If you read this Is seeding peppers a must when making hot sauce it is made pretty clear that chili seeds contain little or no capsaicin but are bitter.

I have personally experienced (and then made) a very hot condiment made by cracking chili seeds with a spoon and mixing them into soy sauce then leaving it to stand. It was pretty potent but the seeds could well have traces of the placenta attached to them.

Is the spiciness entirely attributable to capsaicin from placental contamination? Or is there some other mechanism at play?

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It's not that they contain no capsaicin - they do contain some - about 5 mg/g dry weight, compared to 7 mg/g for the main pericarp (the fleshy part that you eat), but most of it is in the placenta/veins (64 mg/g).

The spiciness is attributable to the presence of capsaicin and other polyphenolics in the seeds, and probably some placental contamination too. I have no reference for this, but I doubt that many industrial methods of extracting the seeds will remove all of the placenta from the seed or work so carefully that some of the juice from the placenta isn't coated onto the seeds in some manner.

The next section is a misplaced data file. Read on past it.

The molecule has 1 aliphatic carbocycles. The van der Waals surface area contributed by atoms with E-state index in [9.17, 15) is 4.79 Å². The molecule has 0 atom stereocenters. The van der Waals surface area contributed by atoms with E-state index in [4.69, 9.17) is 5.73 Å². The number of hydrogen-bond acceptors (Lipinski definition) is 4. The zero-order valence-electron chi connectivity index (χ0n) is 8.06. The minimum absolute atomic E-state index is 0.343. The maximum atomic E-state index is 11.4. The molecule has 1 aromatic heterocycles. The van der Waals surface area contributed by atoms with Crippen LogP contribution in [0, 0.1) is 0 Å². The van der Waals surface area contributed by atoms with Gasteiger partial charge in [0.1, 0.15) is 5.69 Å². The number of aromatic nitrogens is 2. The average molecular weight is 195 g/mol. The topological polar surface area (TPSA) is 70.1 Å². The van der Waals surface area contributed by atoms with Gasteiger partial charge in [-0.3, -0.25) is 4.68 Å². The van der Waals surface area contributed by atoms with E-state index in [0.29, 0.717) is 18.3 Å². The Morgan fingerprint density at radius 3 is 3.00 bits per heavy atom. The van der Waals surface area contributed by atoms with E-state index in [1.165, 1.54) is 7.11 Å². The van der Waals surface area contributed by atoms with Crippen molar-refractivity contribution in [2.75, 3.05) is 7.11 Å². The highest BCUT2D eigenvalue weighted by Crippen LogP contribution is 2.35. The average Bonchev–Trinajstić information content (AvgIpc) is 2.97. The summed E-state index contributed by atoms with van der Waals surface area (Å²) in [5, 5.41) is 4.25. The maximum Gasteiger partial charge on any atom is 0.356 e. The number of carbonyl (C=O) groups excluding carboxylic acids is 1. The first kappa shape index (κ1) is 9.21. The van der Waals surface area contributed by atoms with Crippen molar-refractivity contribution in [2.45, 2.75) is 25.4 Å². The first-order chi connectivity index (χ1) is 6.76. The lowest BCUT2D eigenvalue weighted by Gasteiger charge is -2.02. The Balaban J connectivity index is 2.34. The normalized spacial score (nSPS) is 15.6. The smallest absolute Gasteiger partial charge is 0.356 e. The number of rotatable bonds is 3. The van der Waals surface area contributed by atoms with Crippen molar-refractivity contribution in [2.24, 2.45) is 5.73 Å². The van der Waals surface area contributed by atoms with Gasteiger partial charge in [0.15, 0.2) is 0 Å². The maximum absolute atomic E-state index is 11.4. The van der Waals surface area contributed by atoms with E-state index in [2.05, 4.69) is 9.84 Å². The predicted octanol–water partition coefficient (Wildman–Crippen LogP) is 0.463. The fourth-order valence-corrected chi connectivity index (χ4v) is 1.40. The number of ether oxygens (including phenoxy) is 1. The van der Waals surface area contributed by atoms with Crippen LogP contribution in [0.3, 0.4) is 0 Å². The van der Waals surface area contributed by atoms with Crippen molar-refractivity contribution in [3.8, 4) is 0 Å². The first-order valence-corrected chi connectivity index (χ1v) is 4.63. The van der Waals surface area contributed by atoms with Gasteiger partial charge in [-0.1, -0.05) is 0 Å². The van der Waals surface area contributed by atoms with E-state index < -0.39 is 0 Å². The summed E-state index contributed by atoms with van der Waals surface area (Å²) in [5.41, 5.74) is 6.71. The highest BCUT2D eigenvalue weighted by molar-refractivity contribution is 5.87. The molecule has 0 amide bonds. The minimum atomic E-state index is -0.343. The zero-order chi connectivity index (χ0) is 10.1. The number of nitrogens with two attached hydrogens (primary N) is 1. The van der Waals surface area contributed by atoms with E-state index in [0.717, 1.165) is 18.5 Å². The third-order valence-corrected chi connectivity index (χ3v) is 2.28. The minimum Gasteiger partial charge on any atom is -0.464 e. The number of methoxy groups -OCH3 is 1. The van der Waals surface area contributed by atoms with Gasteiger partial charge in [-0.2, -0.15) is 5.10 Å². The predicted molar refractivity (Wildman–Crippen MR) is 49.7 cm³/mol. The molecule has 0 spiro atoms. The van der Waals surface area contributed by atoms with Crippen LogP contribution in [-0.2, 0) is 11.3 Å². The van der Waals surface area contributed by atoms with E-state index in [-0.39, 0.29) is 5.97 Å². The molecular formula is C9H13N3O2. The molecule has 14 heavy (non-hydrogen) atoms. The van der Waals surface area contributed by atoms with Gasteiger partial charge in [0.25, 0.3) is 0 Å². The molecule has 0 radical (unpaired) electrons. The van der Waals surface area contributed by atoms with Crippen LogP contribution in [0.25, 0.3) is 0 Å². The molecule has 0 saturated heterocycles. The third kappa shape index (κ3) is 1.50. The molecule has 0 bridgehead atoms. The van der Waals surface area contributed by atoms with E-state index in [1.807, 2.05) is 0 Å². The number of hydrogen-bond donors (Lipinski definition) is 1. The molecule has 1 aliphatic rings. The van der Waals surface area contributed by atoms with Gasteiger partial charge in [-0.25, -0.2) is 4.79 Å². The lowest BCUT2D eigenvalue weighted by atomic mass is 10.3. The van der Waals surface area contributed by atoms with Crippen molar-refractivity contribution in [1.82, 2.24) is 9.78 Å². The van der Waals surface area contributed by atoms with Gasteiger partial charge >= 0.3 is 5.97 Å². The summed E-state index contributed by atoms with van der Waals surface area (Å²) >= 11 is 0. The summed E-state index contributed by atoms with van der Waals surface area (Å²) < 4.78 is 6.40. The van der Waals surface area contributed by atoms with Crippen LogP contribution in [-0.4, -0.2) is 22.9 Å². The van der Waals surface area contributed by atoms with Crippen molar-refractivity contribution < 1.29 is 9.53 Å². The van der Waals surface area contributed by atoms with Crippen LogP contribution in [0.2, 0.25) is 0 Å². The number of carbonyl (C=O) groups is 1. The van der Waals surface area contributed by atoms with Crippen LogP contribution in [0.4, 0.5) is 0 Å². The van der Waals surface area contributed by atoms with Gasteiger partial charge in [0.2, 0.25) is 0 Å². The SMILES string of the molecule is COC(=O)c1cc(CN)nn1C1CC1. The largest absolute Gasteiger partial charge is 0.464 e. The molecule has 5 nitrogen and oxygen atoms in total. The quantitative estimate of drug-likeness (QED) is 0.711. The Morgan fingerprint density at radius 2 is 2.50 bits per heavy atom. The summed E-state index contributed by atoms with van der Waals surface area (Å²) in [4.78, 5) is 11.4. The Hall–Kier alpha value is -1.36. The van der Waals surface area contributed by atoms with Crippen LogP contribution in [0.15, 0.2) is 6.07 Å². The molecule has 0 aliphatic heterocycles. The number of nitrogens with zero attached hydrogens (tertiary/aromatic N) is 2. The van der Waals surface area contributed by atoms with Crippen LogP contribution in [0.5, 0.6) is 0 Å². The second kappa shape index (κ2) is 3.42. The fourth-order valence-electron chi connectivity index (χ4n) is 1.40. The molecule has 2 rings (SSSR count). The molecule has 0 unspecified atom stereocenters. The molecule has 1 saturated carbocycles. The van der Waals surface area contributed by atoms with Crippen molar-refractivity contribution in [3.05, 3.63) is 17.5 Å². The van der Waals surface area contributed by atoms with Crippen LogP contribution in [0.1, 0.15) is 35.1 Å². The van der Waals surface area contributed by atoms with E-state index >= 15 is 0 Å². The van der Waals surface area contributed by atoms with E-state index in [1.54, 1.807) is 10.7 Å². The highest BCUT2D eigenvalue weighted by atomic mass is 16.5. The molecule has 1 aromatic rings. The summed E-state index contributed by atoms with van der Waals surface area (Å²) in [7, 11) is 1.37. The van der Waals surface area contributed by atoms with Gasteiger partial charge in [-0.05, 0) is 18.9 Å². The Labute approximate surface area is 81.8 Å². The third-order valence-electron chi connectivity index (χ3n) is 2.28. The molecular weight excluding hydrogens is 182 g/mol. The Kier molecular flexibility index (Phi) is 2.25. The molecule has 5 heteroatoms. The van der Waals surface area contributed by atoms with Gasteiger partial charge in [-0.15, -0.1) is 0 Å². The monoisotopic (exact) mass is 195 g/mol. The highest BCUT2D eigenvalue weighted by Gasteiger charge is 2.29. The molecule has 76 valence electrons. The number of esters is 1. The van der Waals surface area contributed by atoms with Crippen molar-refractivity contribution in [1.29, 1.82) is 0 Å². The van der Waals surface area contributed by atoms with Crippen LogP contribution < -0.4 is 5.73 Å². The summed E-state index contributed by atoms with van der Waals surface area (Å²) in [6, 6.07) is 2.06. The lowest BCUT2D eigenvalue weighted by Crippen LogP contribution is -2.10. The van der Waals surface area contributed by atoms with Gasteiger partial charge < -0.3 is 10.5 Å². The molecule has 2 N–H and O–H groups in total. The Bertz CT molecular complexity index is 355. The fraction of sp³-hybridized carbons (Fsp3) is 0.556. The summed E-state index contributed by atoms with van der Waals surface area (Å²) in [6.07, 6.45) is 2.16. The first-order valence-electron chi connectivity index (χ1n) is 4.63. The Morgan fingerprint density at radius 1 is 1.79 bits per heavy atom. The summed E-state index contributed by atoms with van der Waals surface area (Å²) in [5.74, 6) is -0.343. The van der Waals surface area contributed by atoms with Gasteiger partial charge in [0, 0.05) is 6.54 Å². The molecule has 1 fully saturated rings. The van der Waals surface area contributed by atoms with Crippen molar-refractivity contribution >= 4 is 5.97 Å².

It is also likely that you are adding a relatively high amount of seeds to a small volume and infusing from there. In addition you are breaking the seeds up a little so you will be able to extract more of the heat than you might with intact seeds.

Normally when I make the chili/soy sauce, I add some sesame oil to help extract the capsaicin and act as a vehicle to enhance the flavour/heat - perfect with some Jiaozi/potstickers.

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